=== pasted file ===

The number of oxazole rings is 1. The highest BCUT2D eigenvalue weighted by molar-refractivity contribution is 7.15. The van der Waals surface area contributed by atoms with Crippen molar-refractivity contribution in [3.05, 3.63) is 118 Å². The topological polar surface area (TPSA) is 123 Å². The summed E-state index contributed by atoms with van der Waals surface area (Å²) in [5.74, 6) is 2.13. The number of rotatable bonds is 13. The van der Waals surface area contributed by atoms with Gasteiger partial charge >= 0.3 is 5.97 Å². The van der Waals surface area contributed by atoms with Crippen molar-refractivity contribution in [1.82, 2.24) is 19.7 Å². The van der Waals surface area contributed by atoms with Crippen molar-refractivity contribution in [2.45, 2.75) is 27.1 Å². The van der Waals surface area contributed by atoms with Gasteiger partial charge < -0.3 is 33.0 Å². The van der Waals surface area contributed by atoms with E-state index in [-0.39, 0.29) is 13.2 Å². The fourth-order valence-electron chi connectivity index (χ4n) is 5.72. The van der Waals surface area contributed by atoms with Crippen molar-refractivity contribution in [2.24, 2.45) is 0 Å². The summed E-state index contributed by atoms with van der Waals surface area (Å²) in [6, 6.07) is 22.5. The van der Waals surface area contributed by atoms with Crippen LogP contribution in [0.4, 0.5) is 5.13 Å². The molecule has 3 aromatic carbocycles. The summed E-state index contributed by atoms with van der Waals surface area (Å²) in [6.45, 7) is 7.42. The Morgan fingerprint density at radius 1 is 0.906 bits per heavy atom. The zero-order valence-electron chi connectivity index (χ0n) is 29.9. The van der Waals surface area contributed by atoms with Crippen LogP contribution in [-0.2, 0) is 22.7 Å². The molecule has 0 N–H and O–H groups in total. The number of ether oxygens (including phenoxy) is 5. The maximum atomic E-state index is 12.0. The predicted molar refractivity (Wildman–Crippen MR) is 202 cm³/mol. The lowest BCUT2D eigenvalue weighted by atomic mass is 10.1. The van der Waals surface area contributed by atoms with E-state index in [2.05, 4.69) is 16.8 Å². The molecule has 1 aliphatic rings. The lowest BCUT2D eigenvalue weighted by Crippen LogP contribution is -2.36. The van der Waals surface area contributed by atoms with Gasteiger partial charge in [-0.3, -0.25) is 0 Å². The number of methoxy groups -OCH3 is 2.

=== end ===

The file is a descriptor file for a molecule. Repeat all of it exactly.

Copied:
The number of oxazole rings is 1. The highest BCUT2D eigenvalue weighted by molar-refractivity contribution is 7.15. The van der Waals surface area contributed by atoms with Crippen molar-refractivity contribution in [3.05, 3.63) is 118 Å². The topological polar surface area (TPSA) is 123 Å². The summed E-state index contributed by atoms with van der Waals surface area (Å²) in [5.74, 6) is 2.13. The number of rotatable bonds is 13. The van der Waals surface area contributed by atoms with Gasteiger partial charge >= 0.3 is 5.97 Å². The van der Waals surface area contributed by atoms with Crippen molar-refractivity contribution in [1.82, 2.24) is 19.7 Å². The van der Waals surface area contributed by atoms with Crippen molar-refractivity contribution in [2.45, 2.75) is 27.1 Å². The van der Waals surface area contributed by atoms with Gasteiger partial charge < -0.3 is 33.0 Å². The van der Waals surface area contributed by atoms with E-state index in [-0.39, 0.29) is 13.2 Å². The fourth-order valence-electron chi connectivity index (χ4n) is 5.72. The van der Waals surface area contributed by atoms with Crippen molar-refractivity contribution in [2.24, 2.45) is 0 Å². The summed E-state index contributed by atoms with van der Waals surface area (Å²) in [6, 6.07) is 22.5. The van der Waals surface area contributed by atoms with Crippen LogP contribution in [0.4, 0.5) is 5.13 Å². The molecule has 3 aromatic carbocycles. The summed E-state index contributed by atoms with van der Waals surface area (Å²) in [6.45, 7) is 7.42. The Morgan fingerprint density at radius 1 is 0.906 bits per heavy atom. The zero-order valence-electron chi connectivity index (χ0n) is 29.9. The van der Waals surface area contributed by atoms with Crippen LogP contribution in [-0.2, 0) is 22.7 Å². The molecule has 0 N–H and O–H groups in total. The number of ether oxygens (including phenoxy) is 5. The maximum atomic E-state index is 12.0. The predicted molar refractivity (Wildman–Crippen MR) is 202 cm³/mol. The lowest BCUT2D eigenvalue weighted by atomic mass is 10.1. The van der Waals surface area contributed by atoms with E-state index in [2.05, 4.69) is 16.8 Å². The molecule has 1 aliphatic rings. The lowest BCUT2D eigenvalue weighted by Crippen LogP contribution is -2.36. The van der Waals surface area contributed by atoms with Gasteiger partial charge in [-0.3, -0.25) is 0 Å². The number of methoxy groups -OCH3 is 2.